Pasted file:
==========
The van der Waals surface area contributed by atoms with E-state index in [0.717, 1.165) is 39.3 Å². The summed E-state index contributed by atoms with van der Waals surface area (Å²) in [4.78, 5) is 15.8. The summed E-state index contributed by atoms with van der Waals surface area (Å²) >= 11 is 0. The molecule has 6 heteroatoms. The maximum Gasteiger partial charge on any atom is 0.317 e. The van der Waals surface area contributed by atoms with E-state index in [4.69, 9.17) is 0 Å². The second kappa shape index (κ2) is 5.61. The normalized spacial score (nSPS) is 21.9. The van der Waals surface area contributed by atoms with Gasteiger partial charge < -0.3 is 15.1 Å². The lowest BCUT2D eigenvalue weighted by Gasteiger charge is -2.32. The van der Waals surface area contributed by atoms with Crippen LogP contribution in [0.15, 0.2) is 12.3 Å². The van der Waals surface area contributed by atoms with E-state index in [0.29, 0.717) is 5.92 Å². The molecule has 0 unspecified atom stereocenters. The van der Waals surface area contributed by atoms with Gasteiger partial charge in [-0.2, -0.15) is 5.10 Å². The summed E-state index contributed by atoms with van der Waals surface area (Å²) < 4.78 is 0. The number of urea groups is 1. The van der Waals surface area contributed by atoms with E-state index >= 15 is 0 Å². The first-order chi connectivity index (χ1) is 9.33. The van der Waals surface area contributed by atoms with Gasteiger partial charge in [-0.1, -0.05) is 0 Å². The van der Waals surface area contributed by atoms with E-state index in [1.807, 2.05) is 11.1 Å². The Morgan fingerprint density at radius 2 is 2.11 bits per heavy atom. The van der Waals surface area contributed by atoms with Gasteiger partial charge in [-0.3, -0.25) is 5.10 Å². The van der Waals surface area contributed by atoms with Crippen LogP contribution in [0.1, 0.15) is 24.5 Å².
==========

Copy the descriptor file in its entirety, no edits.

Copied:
The van der Waals surface area contributed by atoms with E-state index in [0.717, 1.165) is 39.3 Å². The summed E-state index contributed by atoms with van der Waals surface area (Å²) in [4.78, 5) is 15.8. The summed E-state index contributed by atoms with van der Waals surface area (Å²) >= 11 is 0. The molecule has 6 heteroatoms. The maximum Gasteiger partial charge on any atom is 0.317 e. The van der Waals surface area contributed by atoms with E-state index in [4.69, 9.17) is 0 Å². The second kappa shape index (κ2) is 5.61. The normalized spacial score (nSPS) is 21.9. The van der Waals surface area contributed by atoms with Gasteiger partial charge < -0.3 is 15.1 Å². The lowest BCUT2D eigenvalue weighted by Gasteiger charge is -2.32. The van der Waals surface area contributed by atoms with Crippen LogP contribution in [0.15, 0.2) is 12.3 Å². The van der Waals surface area contributed by atoms with E-state index in [0.29, 0.717) is 5.92 Å². The molecule has 0 unspecified atom stereocenters. The van der Waals surface area contributed by atoms with Gasteiger partial charge in [-0.2, -0.15) is 5.10 Å². The summed E-state index contributed by atoms with van der Waals surface area (Å²) < 4.78 is 0. The number of urea groups is 1. The van der Waals surface area contributed by atoms with E-state index >= 15 is 0 Å². The first-order chi connectivity index (χ1) is 9.33. The van der Waals surface area contributed by atoms with Gasteiger partial charge in [-0.1, -0.05) is 0 Å². The van der Waals surface area contributed by atoms with E-state index in [1.807, 2.05) is 11.1 Å². The Morgan fingerprint density at radius 2 is 2.11 bits per heavy atom. The van der Waals surface area contributed by atoms with Gasteiger partial charge in [-0.3, -0.25) is 5.10 Å². The van der Waals surface area contributed by atoms with Crippen LogP contribution in [0.1, 0.15) is 24.5 Å².